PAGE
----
A photographic method for measuring two-dimensional changes in NADH fluorescence and hemoglobin distributions in the rat cerebral cortex in vivo has been developed. Intracellular NADH was excited by UV light peaking at 360 nm and the emission was observed through a window with the maximum transmission at 450 nm. The fluorescence photographs (360 → 450 nm) required 20-25 sec exposures at the aperture opening of f/5.6 and the reflectance photographs (360 → 360 nm) 10 sec exposures at f/32. The digitization of photographic images was achieved either by a PDP-8-controlled microdensitometer coupled to an A/D converter or by a combination of a manually operated microdensitometer and a computer-controlled digitizer. In the latter case, a photographic negative was scanned with a Joyce-Loebl microdensitometer in parallel lines 170 μm apart, and the densitometric tracings were digitized with a PDP-8-controlled TV digitizer. The digital data were processed by DEC PDP-10 computer and the results were displayed in 3-dimensional surfaces. Nitrogen anoxia caused increases in fluorescence at 450 nm ranging from 10 to 75% of the normoxic fluorescence intensities (after correcting for the logarithmic characteristics of the photographic films) and decreases in reflectance intensities in the range of 10-30%. The spatial resolution of the present technique is limited to approximately 30 μm × 30 μm on the cortical surface and the time resolution to 10-25 sec. The optical properties of the cerebral cortex in vivo appear to be controlled primarily by blood vessel patterns and hemodynamic factors and secondarily by the redox state of the tissue. Evidence for a heterogeneous redox response of the cerebral cortex toward N2 anoxia was obtained.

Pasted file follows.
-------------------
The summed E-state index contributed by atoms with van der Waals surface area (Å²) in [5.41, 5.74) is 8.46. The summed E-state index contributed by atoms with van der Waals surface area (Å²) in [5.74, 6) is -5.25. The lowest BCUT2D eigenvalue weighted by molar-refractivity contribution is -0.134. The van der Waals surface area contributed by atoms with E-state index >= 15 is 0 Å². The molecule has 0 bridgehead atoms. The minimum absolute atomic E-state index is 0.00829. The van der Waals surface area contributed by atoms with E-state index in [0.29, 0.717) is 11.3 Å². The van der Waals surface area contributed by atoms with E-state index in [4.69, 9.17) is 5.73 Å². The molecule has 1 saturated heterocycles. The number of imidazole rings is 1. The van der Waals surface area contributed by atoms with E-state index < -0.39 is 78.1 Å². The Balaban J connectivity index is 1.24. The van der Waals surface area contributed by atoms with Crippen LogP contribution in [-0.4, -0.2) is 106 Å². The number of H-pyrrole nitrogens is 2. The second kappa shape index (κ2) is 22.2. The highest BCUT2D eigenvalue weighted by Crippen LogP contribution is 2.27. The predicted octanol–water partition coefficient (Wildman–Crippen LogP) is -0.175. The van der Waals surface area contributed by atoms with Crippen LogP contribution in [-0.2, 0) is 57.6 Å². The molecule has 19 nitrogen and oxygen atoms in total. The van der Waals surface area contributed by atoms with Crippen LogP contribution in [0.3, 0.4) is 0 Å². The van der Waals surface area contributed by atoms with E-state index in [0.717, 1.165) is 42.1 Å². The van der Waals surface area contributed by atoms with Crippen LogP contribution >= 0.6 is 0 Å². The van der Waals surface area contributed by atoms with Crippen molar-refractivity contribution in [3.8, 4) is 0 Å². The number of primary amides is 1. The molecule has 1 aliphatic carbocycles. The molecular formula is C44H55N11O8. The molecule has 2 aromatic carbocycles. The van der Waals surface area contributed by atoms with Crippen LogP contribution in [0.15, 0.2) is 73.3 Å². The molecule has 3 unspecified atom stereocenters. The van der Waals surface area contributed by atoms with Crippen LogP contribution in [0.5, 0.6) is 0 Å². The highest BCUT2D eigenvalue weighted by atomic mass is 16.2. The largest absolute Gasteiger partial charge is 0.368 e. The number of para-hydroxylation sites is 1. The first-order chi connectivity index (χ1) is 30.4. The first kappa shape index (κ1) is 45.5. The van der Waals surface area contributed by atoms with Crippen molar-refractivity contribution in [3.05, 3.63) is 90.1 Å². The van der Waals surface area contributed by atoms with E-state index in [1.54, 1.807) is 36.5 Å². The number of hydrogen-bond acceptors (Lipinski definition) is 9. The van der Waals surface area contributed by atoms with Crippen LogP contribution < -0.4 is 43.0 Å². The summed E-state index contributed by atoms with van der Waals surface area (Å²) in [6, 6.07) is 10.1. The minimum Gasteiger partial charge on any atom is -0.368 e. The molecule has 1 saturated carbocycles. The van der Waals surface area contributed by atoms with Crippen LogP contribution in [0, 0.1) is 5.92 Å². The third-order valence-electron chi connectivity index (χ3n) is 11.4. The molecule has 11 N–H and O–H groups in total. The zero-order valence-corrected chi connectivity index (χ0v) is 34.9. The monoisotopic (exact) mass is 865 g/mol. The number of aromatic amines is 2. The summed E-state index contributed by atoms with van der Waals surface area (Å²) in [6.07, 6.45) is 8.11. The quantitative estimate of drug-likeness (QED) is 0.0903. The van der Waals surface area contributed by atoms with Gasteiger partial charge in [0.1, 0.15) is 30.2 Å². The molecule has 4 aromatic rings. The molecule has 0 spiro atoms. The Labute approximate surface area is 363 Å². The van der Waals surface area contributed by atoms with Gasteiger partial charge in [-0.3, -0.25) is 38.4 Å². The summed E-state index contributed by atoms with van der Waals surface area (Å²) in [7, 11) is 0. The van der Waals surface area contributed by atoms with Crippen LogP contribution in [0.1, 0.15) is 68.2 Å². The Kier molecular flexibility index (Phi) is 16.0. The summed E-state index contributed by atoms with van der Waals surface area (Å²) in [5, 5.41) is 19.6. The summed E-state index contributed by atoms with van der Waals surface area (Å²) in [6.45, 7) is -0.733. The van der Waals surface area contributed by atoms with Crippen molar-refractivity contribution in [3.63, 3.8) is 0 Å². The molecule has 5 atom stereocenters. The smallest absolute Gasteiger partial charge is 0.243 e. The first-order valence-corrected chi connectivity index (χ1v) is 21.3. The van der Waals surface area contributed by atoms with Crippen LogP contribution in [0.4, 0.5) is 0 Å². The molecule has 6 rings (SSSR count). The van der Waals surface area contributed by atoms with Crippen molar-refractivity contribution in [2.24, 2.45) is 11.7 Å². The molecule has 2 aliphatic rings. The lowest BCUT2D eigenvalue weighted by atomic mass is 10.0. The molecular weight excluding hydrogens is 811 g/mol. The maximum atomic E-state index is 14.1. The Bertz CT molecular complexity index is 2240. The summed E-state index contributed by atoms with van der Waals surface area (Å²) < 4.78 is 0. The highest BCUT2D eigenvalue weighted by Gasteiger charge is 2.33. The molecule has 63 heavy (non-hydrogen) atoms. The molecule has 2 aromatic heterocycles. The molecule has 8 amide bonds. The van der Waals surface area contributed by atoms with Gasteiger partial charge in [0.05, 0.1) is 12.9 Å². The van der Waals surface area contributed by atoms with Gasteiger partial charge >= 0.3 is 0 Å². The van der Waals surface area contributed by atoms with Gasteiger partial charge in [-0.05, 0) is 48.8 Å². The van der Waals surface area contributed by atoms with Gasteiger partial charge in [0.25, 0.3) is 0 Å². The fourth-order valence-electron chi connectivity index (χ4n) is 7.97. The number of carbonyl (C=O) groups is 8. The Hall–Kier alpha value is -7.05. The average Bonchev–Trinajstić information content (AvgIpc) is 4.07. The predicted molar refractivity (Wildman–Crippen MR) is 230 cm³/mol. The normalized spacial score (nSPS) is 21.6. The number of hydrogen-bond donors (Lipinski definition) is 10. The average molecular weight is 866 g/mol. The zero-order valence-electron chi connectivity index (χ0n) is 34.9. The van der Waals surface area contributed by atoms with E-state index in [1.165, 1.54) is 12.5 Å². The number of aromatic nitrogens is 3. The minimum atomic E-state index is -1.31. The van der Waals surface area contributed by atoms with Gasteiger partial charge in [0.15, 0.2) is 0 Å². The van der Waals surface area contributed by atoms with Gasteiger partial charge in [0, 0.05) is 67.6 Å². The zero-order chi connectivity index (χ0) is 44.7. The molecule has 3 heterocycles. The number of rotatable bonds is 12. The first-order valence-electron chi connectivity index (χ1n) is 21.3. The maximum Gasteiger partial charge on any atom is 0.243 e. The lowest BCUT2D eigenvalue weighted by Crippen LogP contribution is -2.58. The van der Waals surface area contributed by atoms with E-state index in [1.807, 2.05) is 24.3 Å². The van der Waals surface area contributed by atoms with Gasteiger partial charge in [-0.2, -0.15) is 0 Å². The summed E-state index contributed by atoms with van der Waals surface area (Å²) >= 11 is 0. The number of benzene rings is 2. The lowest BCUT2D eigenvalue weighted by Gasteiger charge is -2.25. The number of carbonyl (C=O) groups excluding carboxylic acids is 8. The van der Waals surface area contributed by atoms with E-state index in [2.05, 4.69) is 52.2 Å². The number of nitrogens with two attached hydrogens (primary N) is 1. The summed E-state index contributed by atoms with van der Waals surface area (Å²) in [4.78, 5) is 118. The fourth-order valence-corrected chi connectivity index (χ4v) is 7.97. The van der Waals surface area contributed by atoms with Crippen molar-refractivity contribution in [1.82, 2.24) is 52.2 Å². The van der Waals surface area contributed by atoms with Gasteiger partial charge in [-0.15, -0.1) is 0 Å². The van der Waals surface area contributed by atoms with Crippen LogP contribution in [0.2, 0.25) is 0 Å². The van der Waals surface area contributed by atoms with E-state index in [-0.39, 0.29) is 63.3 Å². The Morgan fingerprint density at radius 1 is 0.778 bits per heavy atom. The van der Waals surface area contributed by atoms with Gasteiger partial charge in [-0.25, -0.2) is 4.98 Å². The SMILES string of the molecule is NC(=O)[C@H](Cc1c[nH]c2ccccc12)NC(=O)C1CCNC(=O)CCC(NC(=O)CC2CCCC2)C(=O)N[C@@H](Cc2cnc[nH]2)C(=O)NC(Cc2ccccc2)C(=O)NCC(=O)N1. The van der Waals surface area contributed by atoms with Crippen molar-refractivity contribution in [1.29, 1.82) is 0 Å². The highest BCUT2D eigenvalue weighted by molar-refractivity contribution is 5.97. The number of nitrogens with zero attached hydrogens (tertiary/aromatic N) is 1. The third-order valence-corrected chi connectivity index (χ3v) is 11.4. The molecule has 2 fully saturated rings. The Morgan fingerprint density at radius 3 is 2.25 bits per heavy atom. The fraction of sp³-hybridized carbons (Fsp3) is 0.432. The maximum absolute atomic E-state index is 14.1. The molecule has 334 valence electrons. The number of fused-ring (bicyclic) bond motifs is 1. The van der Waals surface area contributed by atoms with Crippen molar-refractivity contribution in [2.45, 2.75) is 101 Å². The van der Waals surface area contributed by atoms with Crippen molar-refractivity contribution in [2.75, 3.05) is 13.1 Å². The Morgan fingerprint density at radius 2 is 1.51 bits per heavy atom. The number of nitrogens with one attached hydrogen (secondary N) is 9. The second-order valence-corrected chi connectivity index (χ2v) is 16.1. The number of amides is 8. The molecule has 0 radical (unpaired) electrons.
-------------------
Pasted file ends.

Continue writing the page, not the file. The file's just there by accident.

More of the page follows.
All Science Journal Classification (ASJC) codes
- Molecular Biology
- Clinical Neurology
- Developmental Biology